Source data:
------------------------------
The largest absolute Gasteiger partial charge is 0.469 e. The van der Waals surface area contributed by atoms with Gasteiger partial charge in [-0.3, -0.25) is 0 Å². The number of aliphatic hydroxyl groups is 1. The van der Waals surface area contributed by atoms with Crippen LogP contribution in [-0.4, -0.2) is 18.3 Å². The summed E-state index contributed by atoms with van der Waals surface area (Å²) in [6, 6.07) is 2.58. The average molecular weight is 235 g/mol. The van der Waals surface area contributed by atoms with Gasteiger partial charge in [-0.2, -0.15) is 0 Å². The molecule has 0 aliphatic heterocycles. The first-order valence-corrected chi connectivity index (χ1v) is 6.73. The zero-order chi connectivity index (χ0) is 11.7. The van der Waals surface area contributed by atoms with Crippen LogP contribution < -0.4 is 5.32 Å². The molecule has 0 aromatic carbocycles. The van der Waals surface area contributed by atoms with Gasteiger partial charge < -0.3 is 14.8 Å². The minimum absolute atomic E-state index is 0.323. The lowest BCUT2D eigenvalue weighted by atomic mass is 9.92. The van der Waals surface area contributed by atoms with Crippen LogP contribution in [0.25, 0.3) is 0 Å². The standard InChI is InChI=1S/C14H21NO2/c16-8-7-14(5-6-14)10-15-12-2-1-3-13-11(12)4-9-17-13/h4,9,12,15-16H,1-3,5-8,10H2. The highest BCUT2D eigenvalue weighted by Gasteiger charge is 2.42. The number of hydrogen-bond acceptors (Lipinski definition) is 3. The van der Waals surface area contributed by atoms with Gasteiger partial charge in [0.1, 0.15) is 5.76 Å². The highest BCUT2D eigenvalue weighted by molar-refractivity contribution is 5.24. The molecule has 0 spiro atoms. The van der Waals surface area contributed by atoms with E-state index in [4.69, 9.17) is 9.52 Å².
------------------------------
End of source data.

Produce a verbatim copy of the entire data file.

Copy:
The largest absolute Gasteiger partial charge is 0.469 e. The van der Waals surface area contributed by atoms with Gasteiger partial charge in [-0.3, -0.25) is 0 Å². The number of aliphatic hydroxyl groups is 1. The van der Waals surface area contributed by atoms with Crippen LogP contribution in [-0.4, -0.2) is 18.3 Å². The summed E-state index contributed by atoms with van der Waals surface area (Å²) in [6, 6.07) is 2.58. The average molecular weight is 235 g/mol. The van der Waals surface area contributed by atoms with Gasteiger partial charge in [-0.2, -0.15) is 0 Å². The molecule has 0 aliphatic heterocycles. The first-order valence-corrected chi connectivity index (χ1v) is 6.73. The zero-order chi connectivity index (χ0) is 11.7. The van der Waals surface area contributed by atoms with Crippen LogP contribution < -0.4 is 5.32 Å². The molecule has 0 aromatic carbocycles. The van der Waals surface area contributed by atoms with Gasteiger partial charge < -0.3 is 14.8 Å². The minimum absolute atomic E-state index is 0.323. The lowest BCUT2D eigenvalue weighted by atomic mass is 9.92. The van der Waals surface area contributed by atoms with Crippen LogP contribution in [0.25, 0.3) is 0 Å². The standard InChI is InChI=1S/C14H21NO2/c16-8-7-14(5-6-14)10-15-12-2-1-3-13-11(12)4-9-17-13/h4,9,12,15-16H,1-3,5-8,10H2. The highest BCUT2D eigenvalue weighted by Gasteiger charge is 2.42. The number of hydrogen-bond acceptors (Lipinski definition) is 3. The van der Waals surface area contributed by atoms with Gasteiger partial charge in [0.1, 0.15) is 5.76 Å². The highest BCUT2D eigenvalue weighted by molar-refractivity contribution is 5.24. The molecule has 0 spiro atoms. The van der Waals surface area contributed by atoms with E-state index in [4.69, 9.17) is 9.52 Å².